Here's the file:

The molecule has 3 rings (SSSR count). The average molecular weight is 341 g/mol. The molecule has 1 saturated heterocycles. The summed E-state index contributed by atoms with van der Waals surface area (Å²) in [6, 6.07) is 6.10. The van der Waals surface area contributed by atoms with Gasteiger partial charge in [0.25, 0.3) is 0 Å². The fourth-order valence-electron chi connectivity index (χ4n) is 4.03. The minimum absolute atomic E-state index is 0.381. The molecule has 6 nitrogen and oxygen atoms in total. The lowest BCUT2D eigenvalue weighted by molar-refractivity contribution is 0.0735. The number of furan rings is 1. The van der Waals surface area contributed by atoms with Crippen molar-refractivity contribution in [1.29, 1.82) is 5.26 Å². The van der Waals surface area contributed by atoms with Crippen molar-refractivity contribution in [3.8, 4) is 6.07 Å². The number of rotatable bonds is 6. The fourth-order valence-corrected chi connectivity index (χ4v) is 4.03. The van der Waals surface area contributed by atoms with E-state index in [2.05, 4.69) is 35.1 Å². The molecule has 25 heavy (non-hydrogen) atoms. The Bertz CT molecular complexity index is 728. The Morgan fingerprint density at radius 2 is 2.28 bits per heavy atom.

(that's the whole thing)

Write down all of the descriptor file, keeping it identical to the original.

The molecule has 3 rings (SSSR count). The average molecular weight is 341 g/mol. The molecule has 1 saturated heterocycles. The summed E-state index contributed by atoms with van der Waals surface area (Å²) in [6, 6.07) is 6.10. The van der Waals surface area contributed by atoms with Gasteiger partial charge in [0.25, 0.3) is 0 Å². The fourth-order valence-electron chi connectivity index (χ4n) is 4.03. The minimum absolute atomic E-state index is 0.381. The molecule has 6 nitrogen and oxygen atoms in total. The lowest BCUT2D eigenvalue weighted by molar-refractivity contribution is 0.0735. The number of furan rings is 1. The van der Waals surface area contributed by atoms with Crippen molar-refractivity contribution in [1.29, 1.82) is 5.26 Å². The van der Waals surface area contributed by atoms with Crippen molar-refractivity contribution in [3.8, 4) is 6.07 Å². The number of rotatable bonds is 6. The fourth-order valence-corrected chi connectivity index (χ4v) is 4.03. The van der Waals surface area contributed by atoms with E-state index in [2.05, 4.69) is 35.1 Å². The molecule has 25 heavy (non-hydrogen) atoms. The Bertz CT molecular complexity index is 728. The Morgan fingerprint density at radius 2 is 2.28 bits per heavy atom.